I'm no fan of JS but last year I decided to give it a try anyway, first because of Node.js, phonegap and later I tried CoffeeScript several times and slowly I've become a big fan and all our new code is written in CoffeeScript. Much less typing, very readable (nothing like Perl) and if you add underscorejs to the mix you get a very nice and concise language that looks and writes a bit like something between Ruby and Python - which you can use both on the server and the client!

Comment: SSD is way more robust and saved me money and time (Score 1) 405

by kasper_souren (#41364791) Attached to: Are SSDs Finally Worth the Money?
I travel a lot, including a lot of hitchhiking, not like your average business trip. Consequently I've had to deal with several broken hard drives. Since I switched to SSD this hasn't happened anymore. That means I've likely saved some money by not having to buy a new hard drive and a lot of time from having to deal with a broken hard drive.

Comment: Mars One (Score 1) 409

by kasper_souren (#40806597) Attached to: Why You Should Be More Interested In Mars Than the Olympics
"A manned mission to Mars will attract attention from hundreds of millions of people around the world. The three week period surrounding the launch, and the three week period surrounding the landing on Mars, will attract global media attention comparable to (or more likely, significantly exceeding that of) the Olympic Games."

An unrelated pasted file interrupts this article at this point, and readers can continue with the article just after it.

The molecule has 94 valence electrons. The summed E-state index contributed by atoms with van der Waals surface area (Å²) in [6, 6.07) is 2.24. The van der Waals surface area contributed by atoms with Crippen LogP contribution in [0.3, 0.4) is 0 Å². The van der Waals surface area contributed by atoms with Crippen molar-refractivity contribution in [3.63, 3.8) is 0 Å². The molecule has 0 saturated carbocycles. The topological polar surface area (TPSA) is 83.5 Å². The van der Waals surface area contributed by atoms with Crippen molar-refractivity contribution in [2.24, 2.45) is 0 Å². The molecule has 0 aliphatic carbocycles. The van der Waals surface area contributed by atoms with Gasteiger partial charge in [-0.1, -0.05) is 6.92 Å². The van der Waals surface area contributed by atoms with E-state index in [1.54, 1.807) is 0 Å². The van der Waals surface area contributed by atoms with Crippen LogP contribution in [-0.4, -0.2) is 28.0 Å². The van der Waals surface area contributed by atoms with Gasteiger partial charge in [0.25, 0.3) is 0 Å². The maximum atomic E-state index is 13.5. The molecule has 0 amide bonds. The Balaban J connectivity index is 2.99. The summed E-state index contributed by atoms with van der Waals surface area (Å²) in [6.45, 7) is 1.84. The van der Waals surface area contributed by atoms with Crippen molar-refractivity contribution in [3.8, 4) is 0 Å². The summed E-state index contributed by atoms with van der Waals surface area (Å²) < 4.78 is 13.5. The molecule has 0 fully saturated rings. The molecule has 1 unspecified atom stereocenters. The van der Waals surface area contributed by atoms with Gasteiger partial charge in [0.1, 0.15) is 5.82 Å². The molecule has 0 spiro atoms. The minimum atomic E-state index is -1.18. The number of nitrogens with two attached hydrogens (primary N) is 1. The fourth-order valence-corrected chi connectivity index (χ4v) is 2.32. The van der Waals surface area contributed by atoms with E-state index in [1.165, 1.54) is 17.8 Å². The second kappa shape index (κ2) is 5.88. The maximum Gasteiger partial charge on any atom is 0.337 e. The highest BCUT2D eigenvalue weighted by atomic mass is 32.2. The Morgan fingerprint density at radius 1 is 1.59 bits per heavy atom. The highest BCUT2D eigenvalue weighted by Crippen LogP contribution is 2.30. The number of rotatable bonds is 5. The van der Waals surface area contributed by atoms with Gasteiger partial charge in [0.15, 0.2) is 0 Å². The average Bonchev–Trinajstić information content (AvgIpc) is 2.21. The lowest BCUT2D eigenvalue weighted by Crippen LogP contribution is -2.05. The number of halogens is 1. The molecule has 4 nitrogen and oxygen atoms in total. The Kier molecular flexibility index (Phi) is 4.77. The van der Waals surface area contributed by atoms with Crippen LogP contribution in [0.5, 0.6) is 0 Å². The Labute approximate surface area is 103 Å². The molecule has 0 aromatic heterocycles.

Comment: time for new politicians. #votepirate (Score 1) 253

by kasper_souren (#40459951) Attached to: EU Commissioner Reveals He Will Ignore Any Rejection of ACTA
Around 2005 there was a struggle against software patents in the EU. The only democratically elected EU institution, the European Parliament, said "no, we don't want it" and the Commission (a group of 27 or so people) says "yes, you have to want it". And unfortunately this is a very common pattern.

The ACTA case is particularly striking now with one person who is quite incapable of grasping the nature of copying intangible goods has this much power.

Gucht: "But for me there is no moral difference between taking something that is not yours in the physical world and doing so in the virtual world."

For me there is a huge difference! And if the most powerful person in the EU dealing with this matter doesn't see that it's time for him to move on. We live in a world where theoretically anyone could have access to all music, movies and books ever created. I feel we're morally obliged to make this happen. If that breaks a couple of business models, so be it, time for new business models. And time for new politicians. #votepirate.

Comment: Fix deeper causes: stop subsidies, quotas, tariffs (Score 4, Interesting) 842

by kasper_souren (#40256993) Attached to: California City May Tax Sugary Drinks Like Cigarettes
I couldn't believe it when I was in the US last year, checking the bread section, not a single bread without high-fructose corn syrup! I don't think taxing sodas will fix the this deeper issue. Maybe it's easier to preach for some good old free market solution to fix this issue? "Factors for this include governmental production quotas of domestic sugar, subsidies of U.S. corn, and an import tariff on foreign sugar; all of which combine to raise the price of sucrose to levels above those of the rest of the world, making HFCS less costly for many sweetener applications."

To thine own self be true. (If not that, at least make some money.)